History of Industrial Explosives

The explosives industry was founded in this country during its very beginnings, when black powder was used to mine for minerals, break rock, clear fields and make roads. It is not an overstatement to say that this nation was built with the help of explosives. In the 1860s, Alfred Nobel, a Swede, invented dynamite and the blasting cap required to make it explode. He licensed it in the United States and the industrial revolution began.

With dynamite, mines could be dug deeper and more quickly, and uneconomical deposits thus became profitable. The extracted tonnage of copper, coal and iron ore increased a hundred fold. New industries began; some seem so basic today that is difficult to imagine that they were not always there.

Quarrying delivered materials such as limestone, cement and concrete which became common building products, replacing bricks and cobblestones. Harbors were deepened and widened, railways and roads pushed into the wilds and dams were built creating enough electricity to pave the way into the 20th Century. America found in dynamite, a new set of muscles to be applied to all forms of industry, including oil and gas exploration, power production, mineral mining and pipeline, tunnel and highway construction.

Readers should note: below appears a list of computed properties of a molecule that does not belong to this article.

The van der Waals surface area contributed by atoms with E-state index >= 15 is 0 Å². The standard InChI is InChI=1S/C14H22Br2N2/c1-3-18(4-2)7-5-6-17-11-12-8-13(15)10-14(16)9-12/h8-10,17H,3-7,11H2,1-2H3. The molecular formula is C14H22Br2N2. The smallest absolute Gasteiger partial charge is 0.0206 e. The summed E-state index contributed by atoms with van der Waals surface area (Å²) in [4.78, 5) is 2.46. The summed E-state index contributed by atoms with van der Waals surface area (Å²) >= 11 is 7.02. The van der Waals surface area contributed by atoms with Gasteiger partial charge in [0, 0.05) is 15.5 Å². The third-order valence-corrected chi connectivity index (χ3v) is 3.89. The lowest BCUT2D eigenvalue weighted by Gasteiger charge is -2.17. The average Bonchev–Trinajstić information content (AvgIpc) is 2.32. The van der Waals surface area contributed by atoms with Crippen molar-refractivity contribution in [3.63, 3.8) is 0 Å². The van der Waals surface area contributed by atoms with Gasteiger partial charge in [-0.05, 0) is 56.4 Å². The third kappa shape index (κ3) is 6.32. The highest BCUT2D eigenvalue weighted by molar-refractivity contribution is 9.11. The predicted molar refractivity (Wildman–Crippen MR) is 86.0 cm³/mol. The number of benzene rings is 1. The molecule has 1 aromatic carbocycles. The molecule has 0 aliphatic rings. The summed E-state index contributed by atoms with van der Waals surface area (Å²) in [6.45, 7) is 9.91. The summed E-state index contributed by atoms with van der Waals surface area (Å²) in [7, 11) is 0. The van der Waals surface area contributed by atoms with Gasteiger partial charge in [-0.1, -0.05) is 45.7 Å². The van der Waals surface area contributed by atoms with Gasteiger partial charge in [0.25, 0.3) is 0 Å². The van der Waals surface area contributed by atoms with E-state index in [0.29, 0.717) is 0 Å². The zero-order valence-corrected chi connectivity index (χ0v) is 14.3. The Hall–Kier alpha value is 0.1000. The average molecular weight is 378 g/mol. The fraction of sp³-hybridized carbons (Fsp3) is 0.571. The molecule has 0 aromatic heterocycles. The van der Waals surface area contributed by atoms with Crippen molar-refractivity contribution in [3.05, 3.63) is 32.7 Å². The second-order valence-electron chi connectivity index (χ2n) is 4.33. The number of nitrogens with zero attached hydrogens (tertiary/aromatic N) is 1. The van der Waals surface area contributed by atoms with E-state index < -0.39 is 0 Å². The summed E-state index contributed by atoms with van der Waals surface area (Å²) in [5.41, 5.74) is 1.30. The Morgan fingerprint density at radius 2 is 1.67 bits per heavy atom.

In the age between the closing of the Civil War and the end of World War II, no single engineering tool surpassed the achievement of dynamite. Over the last 50 years, this workhorse of industrial progress has been joined by even more efficient and safer products known as water gels and emulsions and much more economical and less sensitive bulk delivery systems.

There are a number of publications which detail the history of the development and use of commercial explosive products. The following books are provided as a basic reference for those interested in the history of the explosive industry in America.

The History of the Explosives Industry in America,
Arthur P. Van Gelder & Hugo Schlatter

Lammot DuPont and the American Explosives Industry 1850-1884
Norman Wilkinson

Contemporary History of Industrial Explosives in America
Joe Dannenberg

The First One Hundred Years
Robert Hopler